Author(s): Sur S, Fries AC, Kinzler KW, Zhou S, Vogelstein B
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Abstract Loading drugs into carriers such as liposomes can increase the therapeutic ratio by reducing drug concentrations in normal tissues and raising their concentrations in tumors. Although this strategy has proven advantageous in certain circumstances, many drugs are highly hydrophobic and nonionizable and cannot be loaded into liposomes through conventional means. We hypothesized that such drugs could be actively loaded into liposomes by encapsulating them into specially designed cyclodextrins. To test this hypothesis, two hydrophobic drugs that had failed phase II clinical trials because of excess toxicity at deliverable doses were evaluated. In both cases, the drugs could be remotely loaded into liposomes after their encapsulation (preloading) into cyclodextrins and administered to mice at higher doses and with greater efficacy than possible with the free drugs.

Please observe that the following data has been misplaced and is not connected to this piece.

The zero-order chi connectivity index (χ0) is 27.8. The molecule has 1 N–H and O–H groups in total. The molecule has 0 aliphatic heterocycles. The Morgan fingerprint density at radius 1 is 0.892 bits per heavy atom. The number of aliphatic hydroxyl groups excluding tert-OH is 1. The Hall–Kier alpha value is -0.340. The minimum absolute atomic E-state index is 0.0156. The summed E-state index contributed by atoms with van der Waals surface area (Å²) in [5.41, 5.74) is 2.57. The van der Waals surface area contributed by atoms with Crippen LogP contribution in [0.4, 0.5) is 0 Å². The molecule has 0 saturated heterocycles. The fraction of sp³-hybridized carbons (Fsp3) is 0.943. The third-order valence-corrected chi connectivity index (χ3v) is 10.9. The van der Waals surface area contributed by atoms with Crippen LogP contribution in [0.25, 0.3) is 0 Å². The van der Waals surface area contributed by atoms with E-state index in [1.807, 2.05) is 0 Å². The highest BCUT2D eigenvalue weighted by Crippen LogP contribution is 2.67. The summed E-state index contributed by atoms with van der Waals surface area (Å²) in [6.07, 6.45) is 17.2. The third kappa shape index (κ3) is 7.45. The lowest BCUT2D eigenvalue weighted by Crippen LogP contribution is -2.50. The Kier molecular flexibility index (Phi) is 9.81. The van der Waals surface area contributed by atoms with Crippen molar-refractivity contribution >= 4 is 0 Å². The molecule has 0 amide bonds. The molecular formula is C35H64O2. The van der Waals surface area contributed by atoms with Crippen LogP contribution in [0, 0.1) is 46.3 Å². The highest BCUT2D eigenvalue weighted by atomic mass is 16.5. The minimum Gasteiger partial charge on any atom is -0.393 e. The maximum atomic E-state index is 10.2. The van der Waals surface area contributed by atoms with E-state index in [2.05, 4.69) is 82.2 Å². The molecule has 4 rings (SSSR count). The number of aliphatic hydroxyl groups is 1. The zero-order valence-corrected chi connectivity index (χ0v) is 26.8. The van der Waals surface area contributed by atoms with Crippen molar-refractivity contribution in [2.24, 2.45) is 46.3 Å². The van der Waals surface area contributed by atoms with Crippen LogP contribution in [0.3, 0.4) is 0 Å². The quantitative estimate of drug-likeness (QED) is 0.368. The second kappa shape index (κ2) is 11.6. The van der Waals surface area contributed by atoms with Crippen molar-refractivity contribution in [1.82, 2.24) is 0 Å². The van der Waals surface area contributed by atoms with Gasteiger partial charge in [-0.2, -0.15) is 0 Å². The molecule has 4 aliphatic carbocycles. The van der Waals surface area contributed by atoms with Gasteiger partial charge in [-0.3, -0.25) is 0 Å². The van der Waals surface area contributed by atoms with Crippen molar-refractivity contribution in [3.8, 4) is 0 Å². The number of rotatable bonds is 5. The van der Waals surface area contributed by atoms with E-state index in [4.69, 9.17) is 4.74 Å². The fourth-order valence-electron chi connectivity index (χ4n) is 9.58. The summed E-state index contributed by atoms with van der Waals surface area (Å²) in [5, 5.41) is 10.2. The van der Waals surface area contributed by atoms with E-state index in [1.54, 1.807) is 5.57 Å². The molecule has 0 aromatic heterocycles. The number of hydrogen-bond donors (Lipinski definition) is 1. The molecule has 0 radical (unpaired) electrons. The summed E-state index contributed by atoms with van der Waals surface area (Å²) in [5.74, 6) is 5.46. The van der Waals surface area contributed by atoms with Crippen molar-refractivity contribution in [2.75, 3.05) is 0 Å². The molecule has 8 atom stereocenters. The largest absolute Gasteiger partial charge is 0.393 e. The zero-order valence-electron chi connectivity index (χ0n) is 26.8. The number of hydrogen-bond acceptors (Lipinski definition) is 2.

This article was published in Proc Natl Acad Sci U S A
and referenced in Journal of Nanomedicine & Nanotechnology